Commissioner of Internal Revenue v. Southwest Exploration Company

PETITIONER: Commissioner of Internal Revenue
RESPONDENT: Southwest Exploration Company
LOCATION:

DOCKET NO.: 286
DECIDED BY: Warren Court (1955-1956)
LOWER COURT: United States Court of Appeals for the Ninth Circuit

ARGUED: Jan 23, 1956 / Jan 24, 1956
DECIDED: Feb 27, 1956

ADVOCATES:
Hilbert P. Zarky - for the petitioner

Facts of the case

Question

Media for Commissioner of Internal Revenue v. Southwest Exploration Company

Audio Transcription for Oral Argument - January 24, 1956 in Commissioner of Internal Revenue v. Southwest Exploration Company

Audio Transcription for Oral Argument - January 23, 1956 in Commissioner of Internal Revenue v. Southwest Exploration Company

Earl Warren:

No 286, Commissioner -- Commissioner of Internal Revenue versus Southwest Exploration Company.

Hilbert P. Zarky:

If the court please.

Earl Warren:

Mr. Zarky.

Hilbert P. Zarky:

This case and the next succeeding case both present one single income tax question involving the statutory right to depletion.

The question which both cases pose comes out of the following over simplified situation.

The lessee of an oil and gas well is required to drill the well on a slant and in drilling the well it must go through the property of an adjacent landowner.

It obtains the necessary easements and rights of way from the adjacent landowner permitting it to conduct its drilling operations in this manner.

As consideration for those easements, it undertakes to pay to the adjacent landowner, a portion of production from the oil and gas wells measured by a stipulated percentage of its net profits from operations throughout the life of the lease.

Now, the narrow question of the case is -- concerns these net profit payments which the lessee pays to the adjacent landowner.

And the question is who is entitled the reduction for percentage depletion on those income payments?

The taxpayer in this case is the lessee of the well.

The Court of Appeals for the Ninth Circuit affirming the Tax Court held here, not the adjacent landowner would be entitled to the deduction.

The taxpayer in the next succeeding case is the adjacent landowner.

In its suit in the Court of Claims, the Court of Claims held that it, not the lessee was entitled to the deduction.

And so, of the same transaction we had two court decisions which were an out and out conflict.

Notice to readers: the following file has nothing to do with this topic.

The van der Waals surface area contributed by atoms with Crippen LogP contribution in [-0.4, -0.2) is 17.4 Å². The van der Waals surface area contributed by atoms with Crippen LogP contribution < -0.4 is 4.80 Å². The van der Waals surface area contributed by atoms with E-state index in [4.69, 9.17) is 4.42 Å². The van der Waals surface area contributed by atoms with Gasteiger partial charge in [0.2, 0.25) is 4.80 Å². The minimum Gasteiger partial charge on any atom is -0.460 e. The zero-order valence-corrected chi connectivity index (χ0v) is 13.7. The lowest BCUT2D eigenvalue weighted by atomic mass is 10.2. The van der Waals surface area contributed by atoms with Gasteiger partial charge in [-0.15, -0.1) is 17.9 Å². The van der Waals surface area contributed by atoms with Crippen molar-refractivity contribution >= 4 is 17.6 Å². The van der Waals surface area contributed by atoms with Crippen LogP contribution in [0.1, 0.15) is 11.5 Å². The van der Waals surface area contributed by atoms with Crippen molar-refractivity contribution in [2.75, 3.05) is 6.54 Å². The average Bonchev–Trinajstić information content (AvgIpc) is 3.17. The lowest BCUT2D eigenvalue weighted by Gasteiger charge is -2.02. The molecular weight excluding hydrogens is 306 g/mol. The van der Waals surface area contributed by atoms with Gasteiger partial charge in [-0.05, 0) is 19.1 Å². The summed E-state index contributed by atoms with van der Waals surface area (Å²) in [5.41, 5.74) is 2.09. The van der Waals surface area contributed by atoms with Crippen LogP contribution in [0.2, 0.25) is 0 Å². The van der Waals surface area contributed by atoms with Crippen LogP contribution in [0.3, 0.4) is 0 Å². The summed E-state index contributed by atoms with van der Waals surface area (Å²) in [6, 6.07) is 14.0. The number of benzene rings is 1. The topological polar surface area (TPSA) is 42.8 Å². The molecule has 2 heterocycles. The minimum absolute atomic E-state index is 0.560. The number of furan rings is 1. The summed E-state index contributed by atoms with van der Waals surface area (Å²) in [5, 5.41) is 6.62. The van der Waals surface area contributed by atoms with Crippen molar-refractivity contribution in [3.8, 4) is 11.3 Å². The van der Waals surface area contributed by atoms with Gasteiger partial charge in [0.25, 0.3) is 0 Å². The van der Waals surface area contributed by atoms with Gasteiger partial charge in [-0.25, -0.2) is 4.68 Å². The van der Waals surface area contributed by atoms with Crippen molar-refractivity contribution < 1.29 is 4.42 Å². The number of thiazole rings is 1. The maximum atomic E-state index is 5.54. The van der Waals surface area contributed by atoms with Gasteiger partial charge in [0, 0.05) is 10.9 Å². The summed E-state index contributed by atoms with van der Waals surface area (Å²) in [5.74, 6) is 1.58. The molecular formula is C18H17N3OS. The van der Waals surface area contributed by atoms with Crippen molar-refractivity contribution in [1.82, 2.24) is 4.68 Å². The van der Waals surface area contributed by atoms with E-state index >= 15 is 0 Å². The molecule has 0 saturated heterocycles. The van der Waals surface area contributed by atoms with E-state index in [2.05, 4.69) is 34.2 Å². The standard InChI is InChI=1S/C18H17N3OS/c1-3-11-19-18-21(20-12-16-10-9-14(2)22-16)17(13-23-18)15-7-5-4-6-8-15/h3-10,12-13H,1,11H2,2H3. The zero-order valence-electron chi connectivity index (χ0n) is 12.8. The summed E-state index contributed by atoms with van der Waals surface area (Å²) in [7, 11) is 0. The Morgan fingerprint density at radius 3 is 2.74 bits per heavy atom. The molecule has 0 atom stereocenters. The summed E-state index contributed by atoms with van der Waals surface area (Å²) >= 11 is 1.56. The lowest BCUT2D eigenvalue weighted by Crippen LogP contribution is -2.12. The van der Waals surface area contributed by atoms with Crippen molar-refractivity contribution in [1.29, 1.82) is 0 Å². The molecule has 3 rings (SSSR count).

And on the Government's petition this Court granted certiorari to resolve that conflict.

I said it's a conflict because everyone agrees that it's either the lessee or the adjacent landowner which is entitled to deduction and not both.

Now, in the courts below, the Commissioner who was faced with claims of competing taxpayers to what was the very same deduction was required to take inconsistent positions.

And to protect the revenue, he denied the deduction to both taxpayers.

And in the courts below we argued inconsistently.

In the Ninth Circuit, we argued that the lessee was not entitled to deduction and the Court of Claims we argued the adjacent landowner was not entitled to deduction.

But now, that this Court has made it possible to have a harmonious decision in both cases, the Commissioner is free to abandon his technical inconsistent position that he took in the court below and the Commissioner is free to take a position in this Court which he believes is the position legally sound.

Our position is that it is the adjacent landowner and not the lessee to whom the deduction should be granted.

Felix Frankfurter:

Is it physically indifferent to the Commission or the Government which rule he takes?

Hilbert P. Zarky:

I think it's physically indifferent.

I think, as a matter of fact, we're worse off as with the position we take from the revenue viewpoint in the years --

Felix Frankfurter:

(Inaudible)

Hilbert P. Zarky:

I think we're losing revenue by the position we take in these -- with these particular taxpayers.

Are you following the Court of Claims or the other court?

Hilbert P. Zarky:

We're following the Court of Claims and disagreeing with the Ninth Circuit.